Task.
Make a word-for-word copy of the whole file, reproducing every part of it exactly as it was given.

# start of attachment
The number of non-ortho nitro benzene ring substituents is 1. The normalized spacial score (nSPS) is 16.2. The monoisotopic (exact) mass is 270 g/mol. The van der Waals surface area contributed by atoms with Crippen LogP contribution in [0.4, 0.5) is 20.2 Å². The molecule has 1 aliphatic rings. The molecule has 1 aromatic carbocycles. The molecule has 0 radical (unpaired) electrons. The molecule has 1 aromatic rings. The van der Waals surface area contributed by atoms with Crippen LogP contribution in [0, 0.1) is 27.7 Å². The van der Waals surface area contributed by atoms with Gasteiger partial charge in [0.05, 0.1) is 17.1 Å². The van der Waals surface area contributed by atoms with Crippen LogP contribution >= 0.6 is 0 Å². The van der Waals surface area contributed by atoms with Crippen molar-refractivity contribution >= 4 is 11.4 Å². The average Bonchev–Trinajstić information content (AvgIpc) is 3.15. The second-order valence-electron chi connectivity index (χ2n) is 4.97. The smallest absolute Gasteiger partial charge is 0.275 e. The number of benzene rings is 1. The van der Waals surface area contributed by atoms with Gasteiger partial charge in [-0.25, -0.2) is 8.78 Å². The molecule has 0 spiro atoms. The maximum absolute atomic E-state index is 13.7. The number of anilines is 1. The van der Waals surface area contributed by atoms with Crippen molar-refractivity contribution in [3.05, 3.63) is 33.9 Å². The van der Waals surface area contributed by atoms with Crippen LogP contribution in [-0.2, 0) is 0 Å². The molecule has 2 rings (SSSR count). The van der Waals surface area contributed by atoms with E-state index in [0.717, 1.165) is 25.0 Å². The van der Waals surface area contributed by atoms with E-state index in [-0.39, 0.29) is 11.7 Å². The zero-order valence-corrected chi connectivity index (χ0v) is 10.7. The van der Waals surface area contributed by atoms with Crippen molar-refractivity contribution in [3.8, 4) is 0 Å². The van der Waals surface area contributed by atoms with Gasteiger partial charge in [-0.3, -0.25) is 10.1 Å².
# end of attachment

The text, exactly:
The number of non-ortho nitro benzene ring substituents is 1. The normalized spacial score (nSPS) is 16.2. The monoisotopic (exact) mass is 270 g/mol. The van der Waals surface area contributed by atoms with Crippen LogP contribution in [0.4, 0.5) is 20.2 Å². The molecule has 1 aliphatic rings. The molecule has 1 aromatic carbocycles. The molecule has 0 radical (unpaired) electrons. The molecule has 1 aromatic rings. The van der Waals surface area contributed by atoms with Crippen LogP contribution in [0, 0.1) is 27.7 Å². The van der Waals surface area contributed by atoms with Gasteiger partial charge in [0.05, 0.1) is 17.1 Å². The van der Waals surface area contributed by atoms with Crippen LogP contribution >= 0.6 is 0 Å². The van der Waals surface area contributed by atoms with Crippen molar-refractivity contribution >= 4 is 11.4 Å². The average Bonchev–Trinajstić information content (AvgIpc) is 3.15. The second-order valence-electron chi connectivity index (χ2n) is 4.97. The smallest absolute Gasteiger partial charge is 0.275 e. The number of benzene rings is 1. The van der Waals surface area contributed by atoms with Gasteiger partial charge in [-0.25, -0.2) is 8.78 Å². The molecule has 0 spiro atoms. The maximum absolute atomic E-state index is 13.7. The number of anilines is 1. The van der Waals surface area contributed by atoms with Crippen molar-refractivity contribution in [3.05, 3.63) is 33.9 Å². The van der Waals surface area contributed by atoms with Crippen LogP contribution in [-0.2, 0) is 0 Å². The molecule has 2 rings (SSSR count). The van der Waals surface area contributed by atoms with E-state index in [0.717, 1.165) is 25.0 Å². The van der Waals surface area contributed by atoms with E-state index in [-0.39, 0.29) is 11.7 Å². The zero-order valence-corrected chi connectivity index (χ0v) is 10.7. The van der Waals surface area contributed by atoms with Crippen molar-refractivity contribution in [3.8, 4) is 0 Å². The van der Waals surface area contributed by atoms with Gasteiger partial charge in [-0.3, -0.25) is 10.1 Å².